new goat gallivant. As time progressed, Jonah pulled further and further ahead of him, but I still didn't think Julius's problems were fatal. I had turned over the feeding of the kids to the 2-leggeds. Farmer Girl and Farmer Boy 1 would always go running out with their bottles. Farmer Boy 1 would always stay out there until Julius's bottle was empty, which often took a MUCH longer time than I had patience for. But again, being that he's 3, that milk may have simply made it down his chin (or into Jonah's tummy) and not much into the intended belly. After every interaction with Julius, I would come in only partly joking that "Julius has to be retarded."
I spent a few hours, both before he died and after, trying to figure out what was ailing him. I poured through my "Natural Goat Care" book and found nothing that really fit, including bent leg syndrome. The author of this book does make note to not spend much time or resources saving unthrifty kids because nature usually knows better than we which ones can survive long-term. I have a hard time with that, but I feel a bit less guilty with his death. I think there was likely a non-visable birth defect that prevented him from eating properly.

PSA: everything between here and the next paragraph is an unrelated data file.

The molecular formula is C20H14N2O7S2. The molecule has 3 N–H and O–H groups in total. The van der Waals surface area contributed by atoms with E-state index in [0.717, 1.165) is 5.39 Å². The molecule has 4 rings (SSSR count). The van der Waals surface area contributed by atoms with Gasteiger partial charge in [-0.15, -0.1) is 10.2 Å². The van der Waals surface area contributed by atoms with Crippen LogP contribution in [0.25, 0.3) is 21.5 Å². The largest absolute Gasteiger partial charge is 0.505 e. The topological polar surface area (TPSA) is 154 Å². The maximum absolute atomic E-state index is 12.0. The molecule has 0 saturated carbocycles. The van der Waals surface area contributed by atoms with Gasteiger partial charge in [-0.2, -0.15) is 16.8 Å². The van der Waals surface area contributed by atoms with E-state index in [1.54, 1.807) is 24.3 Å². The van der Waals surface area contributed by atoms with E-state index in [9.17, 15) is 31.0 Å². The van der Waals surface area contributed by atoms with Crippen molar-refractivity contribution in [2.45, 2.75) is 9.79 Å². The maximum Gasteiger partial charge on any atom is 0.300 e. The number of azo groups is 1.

In the end, I'm glad we've been able to keep Copper away from Helen. She just came out of heat (at 3 weeks post pardem) so we only have another year's worth of heats to go through. Hopefully the fence on the bachelor pad is up for the challenge. I think that's really the only way we can prevent this in the future.